Rope wear in climbing and in laboratory
Commission for Materials and Techniques, Italian Alpine Club
attraction of particles towards the rope, charged by static electricity. Damage due to wear occurs primarily on the surface of rope, the sheath. A study performed by the CMT has shown that the sheath plays an important role in the whole resistance of the rope. In fact, both components (sheath and core) contribute to energy absorption, though their elongation under load is different, depending on construction. The sheath, whose weight is about 30% of the rope, contributes by about 30% to the static breaking load. Dodero tests carried out after cutting the sheath of the rope showed a dynamic resistance decrease from, typically, 8-9 falls to only 1 fall. The reduction in the peak force during the first fall arrest was moderate, but the corresponding increase in elongation was obviously large enough to cause permanent deformations which piled up during subsequent falls. Therefore, to weaken the sheath means to seriously reduce the dynamic performances of the rope. It is plain that superficial abrasions of rope, easily noticeable with naked eye, correspond to breakage of part of the filaments (PHOTOS 1A and 1B). The reduction of the static breaking load of a rope can be fairly well correlated to the total number of broken filaments.
By visual inspection, only the specimens related to 49 descents with Figure-of-Eight were noticeably damaged. In fact, even with the naked eye
the presence of broken
filaments causing the characteristic superficial down of the sheath was well visible (PHOTOS 2A,2B,2C,2D). Breaking tests done on several strands showed a reduction in breaking strength of about 35%, in very good agreement with the percentage of broken yarns counted on the strands. This result caused concern, due to the important contribution of the sheath to the total rope strength; this concern was confirmed by tests on the Dodero. Indeed (TABLE.1), after about fifty descents with Figure-of-Eight the dynamic resistance of the rope ( that is the number falls sustained at the Dodero) is reduced by about 1/3.
definite and plai
One thing we clearly know: the main cause of rope wear is the combined effect of the rubbing against rocks, mechanical stresses (carabiners and belaying devices), dust and small crystals that penetrate the sheath. The number of metres climbed matters, not the age of the rope.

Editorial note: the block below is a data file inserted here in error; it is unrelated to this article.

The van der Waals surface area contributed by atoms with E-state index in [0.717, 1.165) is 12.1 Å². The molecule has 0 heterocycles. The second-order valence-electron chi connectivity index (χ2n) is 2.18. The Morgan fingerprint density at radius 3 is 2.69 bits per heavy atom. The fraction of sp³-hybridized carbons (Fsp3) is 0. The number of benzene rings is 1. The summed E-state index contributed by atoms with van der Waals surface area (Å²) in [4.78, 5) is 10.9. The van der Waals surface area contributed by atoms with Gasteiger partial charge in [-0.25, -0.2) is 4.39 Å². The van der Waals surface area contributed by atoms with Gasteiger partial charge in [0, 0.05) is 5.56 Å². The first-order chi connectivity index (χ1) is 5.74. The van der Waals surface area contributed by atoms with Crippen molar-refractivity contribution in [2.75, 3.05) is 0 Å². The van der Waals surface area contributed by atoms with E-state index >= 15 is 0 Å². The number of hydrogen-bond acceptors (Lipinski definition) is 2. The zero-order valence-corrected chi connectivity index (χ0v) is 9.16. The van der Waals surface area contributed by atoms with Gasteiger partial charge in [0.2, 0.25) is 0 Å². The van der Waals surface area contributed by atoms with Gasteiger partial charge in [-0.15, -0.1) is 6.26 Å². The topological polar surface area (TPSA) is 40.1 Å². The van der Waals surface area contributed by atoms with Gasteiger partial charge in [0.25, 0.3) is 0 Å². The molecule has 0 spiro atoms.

Research carried out by the CMT  and elsewhere has provided an interesting contribution to the understanding of the complicated mechanisms that produce the decay of rope performance. However, it hasnít produced enough information to improve the evaluation of rope deterioration in quantitative terms. At present, the only valid information in this context is given by the research carried out during the í90s by Pit Schubert . By testing ropes used in climbing and mountaineering, Schubert was able to quantify the decay in dynamic performance of a rope as a function of the length of its run in climbing sites or in the mountains.
In the first research, the static breaking load on an edge was reported as a function of use (expressed in metres) in different conditions, the way it was used (climbing, abseiling, both) and the environment (limestone or granite). The use of an edge corresponds to the way the ropes really break in mountaineering; the use of static tests instead of dynamic tests is still under evaluation today, however the results clearly showed the dominant effect of abrasion and mechanical stress (abseiling, friction on rock and carabiners) on the deterioration of a rope. The importance of the environment was also shown: different decay curves can be plotted for ropes used in granite and limestone.
In the second research, the decay of the dynamic performance of the rope was evaluated, based on the analysis of about thirty ropes used by climbers and mountaineers in different conditions. Itís interesting to point out that these tests were done on the Dodero, using classical and sharp orifice edges with different curvature radii: the relative reduction of the number of sustained falls was about independent of the type of edge used (PLOT 2 see annex power point presentation).
Present work of the CMT
The results of the dynamic tests, made on the Dodero according to UIAA standards, show that new and used ropes generate about the same holding force on the first fall. This means that wear does not affect elongation on the first fall, but leads to plastic deformation and/or breakage of filaments, which produce cumulative effects in the subsequent falls.
Itís important to point out that the results - particularly those referring to artificial wear - are in a very good agreement with Pit Schubertís (PLOT 3, see annex power point presentation). This seems to confirm the validity of procedure adopted by the CMT for artificial wear. This comparison is possible because Schubertís curve is valid for standard Dodero as well as for sharp- edge Dodero tests.
In conclusion, may we remind the reader that our data refer to numbers of falls held on the Dodero, that is in a test where the rope is clamped at one end. In real life, dynamic belay normally occurs in holding a fall; this means that the characteristics of a rope are less important than on the Dodero
Annex po power poitn presentation.
TABLE 1 Ė Number of rappels and rope strength PLOT 1 - Dynamic strength of rope vs. number of rappels and device PLOT 2 - Dynamic strength of rope vs. rope run in climb/abseil (Pit Schubertsís data) TABLE 2 - Artificial wear and dynamic strength TABLE 3, 4, 5, 6 - Dynamic strength vs. rope run in climbing / Various ropes PLOT 3 - Artif. wear and rock climbing. Comparison with Pit Schubertís data